In the previous sections, it was argued that replication products have the potential to provide many of the benefits that motivate investors to allocate to hedge funds. Namely, they could act as both return enhancers and risk diversifiers. This section examines the benefits that are somewhat unique to replication products and are generally not offered by most hedge funds. These represent the strongest rationales for the development of various replication products and the reasons why some investors consider allocating to them. Whether the unique benefits provided by hedge fund replication products makes a strong case for increased allocations to these products depends, primarily, on the investor's initial reason for investing in hedge funds. If access to some unique sources of risk premium (e.g., illiquidity) and skills displayed by top-tier managers are the main reasons, then replication products will not be considered viable alternatives to hedge funds. On the other hand, if the goal is to capture the alpha and the beta that are represented by the benchmark that underlies the replication product, then these products may be attractive to some investors. The two key questions in this discussion are:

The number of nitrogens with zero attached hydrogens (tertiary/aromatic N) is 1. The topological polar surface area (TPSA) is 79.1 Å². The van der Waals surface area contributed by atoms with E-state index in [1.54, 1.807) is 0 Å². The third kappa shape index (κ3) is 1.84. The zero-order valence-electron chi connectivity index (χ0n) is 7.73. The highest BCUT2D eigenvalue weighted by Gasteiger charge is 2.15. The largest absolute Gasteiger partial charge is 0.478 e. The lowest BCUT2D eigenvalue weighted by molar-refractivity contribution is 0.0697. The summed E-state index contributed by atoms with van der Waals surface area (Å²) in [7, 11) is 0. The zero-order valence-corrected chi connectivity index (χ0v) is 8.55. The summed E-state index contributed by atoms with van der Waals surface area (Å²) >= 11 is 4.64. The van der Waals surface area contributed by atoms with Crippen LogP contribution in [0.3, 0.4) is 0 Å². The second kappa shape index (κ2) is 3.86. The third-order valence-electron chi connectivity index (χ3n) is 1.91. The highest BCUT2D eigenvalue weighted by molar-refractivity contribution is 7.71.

1. Can one identify top-tier managers a priori, and do managers display significant persistence in their performance?
2. Can hedge fund replication products track performance of various strategies during different market cycles?

Regarding ...

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